Thursday, 21 November 2013

Little Witches Bewitched, by Rhiannon Lassiter. Reviewed by Cathy Butler

Ever since Mildred Hubble first entered the portals of Miss Cackle’s Academy for Witches in Jill Murphy’s The Worst Witch (1974), and no doubt for some centuries before that, the idea of being a witch has had a strong appeal for young girls. In a world where, both as children and as females, they might seem to have been dealt a particularly powerless hand, witchcraft offers a way to leapfrog their elders and brothers into a position of wielding secret power over people and things. With female superheroes still a rarity, the witch remains one of the few figures through which such desires can be played out. No wonder it remains the costume of choice for Trick-or-Treaters. 

To indulge the fantasy of power without responsibility is however a dubious prospect for those who wish children’s books to educate, or at any rate not deprave, their readers. It’s also a poor formula for fiction in general, which thrives on difficulty and conflict. Witches must encounter problems that are hard to solve, even with the aid of magic, and the best writers in this tradition are careful in defining the rules of the game. 

The latest contribution to this genre is Rhiannon Lassiter’s clever and engaging book, Little Witches Bewitched. Lassiter knows this territory well, and she is ingenious in her navigation of it in the five stories that make up this volume about two young girls, Dulcie and Verity, whose Halloween encounter with a witch leaves them with magical powers of their own. The two are very different characters: Dulcie, a privileged only child whose indulgent grandfather owns a castle, might not have encountered Verity, a far less confident girl used being dominated by her older sisters, had it not been for their accidental meeting during a Trick-or-Treating session, but they become allies and best friends with a speed of which only young girls are capable. During their first adventure they attempt to undo the spell that has turned them into witches, but manage only to reverse the spells that tranformed Verity’s sisters and Dulcie’s nanny into an Arabian prince, a fairy and a Snow Queen respectively at the same time. While the supporting cast forget their metamorphoses, Verity and Dulcie look forward to new adventure – with a confidence fully justified by events.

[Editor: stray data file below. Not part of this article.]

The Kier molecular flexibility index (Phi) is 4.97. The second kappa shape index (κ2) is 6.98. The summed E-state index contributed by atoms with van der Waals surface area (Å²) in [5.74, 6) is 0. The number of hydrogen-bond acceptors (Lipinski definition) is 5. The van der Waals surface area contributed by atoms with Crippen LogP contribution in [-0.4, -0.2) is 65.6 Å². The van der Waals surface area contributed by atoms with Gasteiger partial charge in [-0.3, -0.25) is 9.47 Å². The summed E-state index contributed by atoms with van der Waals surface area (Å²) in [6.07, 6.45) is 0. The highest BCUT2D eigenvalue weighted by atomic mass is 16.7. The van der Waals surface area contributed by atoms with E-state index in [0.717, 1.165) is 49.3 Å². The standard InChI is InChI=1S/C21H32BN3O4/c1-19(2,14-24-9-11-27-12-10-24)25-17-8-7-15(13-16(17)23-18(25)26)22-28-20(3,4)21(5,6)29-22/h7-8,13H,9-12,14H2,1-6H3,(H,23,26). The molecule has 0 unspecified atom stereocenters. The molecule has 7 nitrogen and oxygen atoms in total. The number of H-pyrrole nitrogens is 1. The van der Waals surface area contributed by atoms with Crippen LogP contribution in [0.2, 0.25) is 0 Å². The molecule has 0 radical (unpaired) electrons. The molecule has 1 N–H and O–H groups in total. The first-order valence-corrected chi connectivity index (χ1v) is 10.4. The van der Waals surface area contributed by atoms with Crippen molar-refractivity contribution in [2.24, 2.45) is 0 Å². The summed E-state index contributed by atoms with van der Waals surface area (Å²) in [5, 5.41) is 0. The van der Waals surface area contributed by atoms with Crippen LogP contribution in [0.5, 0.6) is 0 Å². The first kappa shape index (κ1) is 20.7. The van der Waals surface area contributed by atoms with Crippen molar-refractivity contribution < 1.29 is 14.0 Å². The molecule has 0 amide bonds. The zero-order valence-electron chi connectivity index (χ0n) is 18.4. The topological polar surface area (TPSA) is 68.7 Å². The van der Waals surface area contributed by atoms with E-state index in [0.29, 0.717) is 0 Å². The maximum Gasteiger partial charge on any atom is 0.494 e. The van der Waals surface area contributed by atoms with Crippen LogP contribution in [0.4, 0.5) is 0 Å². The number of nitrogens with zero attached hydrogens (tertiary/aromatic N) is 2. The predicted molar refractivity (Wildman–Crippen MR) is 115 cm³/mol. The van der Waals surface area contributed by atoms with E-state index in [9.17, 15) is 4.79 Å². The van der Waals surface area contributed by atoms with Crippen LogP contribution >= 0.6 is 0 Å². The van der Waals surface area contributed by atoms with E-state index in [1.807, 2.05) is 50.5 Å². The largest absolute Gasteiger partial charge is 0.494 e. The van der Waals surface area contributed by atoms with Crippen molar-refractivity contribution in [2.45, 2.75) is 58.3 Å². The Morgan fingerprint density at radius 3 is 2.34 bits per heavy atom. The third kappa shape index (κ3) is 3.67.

Along the way, the girls pick up male companions in the form of a ghost (borrowed from Dulcie’s grandfather) and a witch’s cat, and even indulge in a little time travel to the Elizabethan age. Perhaps my favourite joke is Shakespeare’s complaint that he is always being bothered by travellers from the future, but while such throwaway lines are there to be appreciated by adult readers the book is aimed squarely at Dulcie and Verity’s contemporaries. The girls are fascinated and excited by magic, but they know that it is only one element of their lives, to be balanced against the demands of family and friendship. Enchantment is likely to elude books that are in a perpetual state of fluster about magic, but it flees too from those that are too blasé. Little Witches Bewitched strikes a happy middle course, and I look forward to reading about Dulcie and Verity’s future adventures in practical magic.

Little Witches Bewitched by Rhiannon Lassiter
Published by Babel Library: £5.97 
ISBN: 1493661140
ISBN-13: 978-1493661145
Also available on Kindle: £4.99

Cathy Butler's latest book is Twisted Winter (A&C Black, 2013) - "A chilling collection of terrifying winter tales for the darkest nights."



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